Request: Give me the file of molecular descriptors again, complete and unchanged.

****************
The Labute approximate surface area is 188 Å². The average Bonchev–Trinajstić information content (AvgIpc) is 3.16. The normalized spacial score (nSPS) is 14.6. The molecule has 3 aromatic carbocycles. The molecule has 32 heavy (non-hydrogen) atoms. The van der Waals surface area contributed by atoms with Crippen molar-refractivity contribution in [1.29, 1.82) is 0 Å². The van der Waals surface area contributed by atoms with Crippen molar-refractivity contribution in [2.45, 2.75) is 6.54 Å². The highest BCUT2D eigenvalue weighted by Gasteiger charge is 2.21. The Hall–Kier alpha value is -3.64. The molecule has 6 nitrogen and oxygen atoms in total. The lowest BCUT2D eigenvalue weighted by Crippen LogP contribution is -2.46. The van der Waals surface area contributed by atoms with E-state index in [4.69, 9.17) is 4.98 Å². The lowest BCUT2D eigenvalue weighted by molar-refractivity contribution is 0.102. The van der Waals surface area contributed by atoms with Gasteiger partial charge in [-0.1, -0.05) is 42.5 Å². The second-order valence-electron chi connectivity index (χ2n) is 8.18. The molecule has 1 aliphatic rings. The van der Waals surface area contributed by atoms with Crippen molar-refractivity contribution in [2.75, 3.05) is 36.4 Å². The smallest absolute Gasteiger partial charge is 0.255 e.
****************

The Labute approximate surface area is 188 Å². The average Bonchev–Trinajstić information content (AvgIpc) is 3.16. The normalized spacial score (nSPS) is 14.6. The molecule has 3 aromatic carbocycles. The molecule has 32 heavy (non-hydrogen) atoms. The van der Waals surface area contributed by atoms with Crippen molar-refractivity contribution in [1.29, 1.82) is 0 Å². The van der Waals surface area contributed by atoms with Crippen molar-refractivity contribution in [2.45, 2.75) is 6.54 Å². The highest BCUT2D eigenvalue weighted by Gasteiger charge is 2.21. The Hall–Kier alpha value is -3.64. The molecule has 6 nitrogen and oxygen atoms in total. The lowest BCUT2D eigenvalue weighted by Crippen LogP contribution is -2.46. The van der Waals surface area contributed by atoms with E-state index in [4.69, 9.17) is 4.98 Å². The lowest BCUT2D eigenvalue weighted by molar-refractivity contribution is 0.102. The van der Waals surface area contributed by atoms with Gasteiger partial charge in [-0.1, -0.05) is 42.5 Å². The second-order valence-electron chi connectivity index (χ2n) is 8.18. The molecule has 1 aliphatic rings. The van der Waals surface area contributed by atoms with Crippen molar-refractivity contribution in [2.75, 3.05) is 36.4 Å². The smallest absolute Gasteiger partial charge is 0.255 e.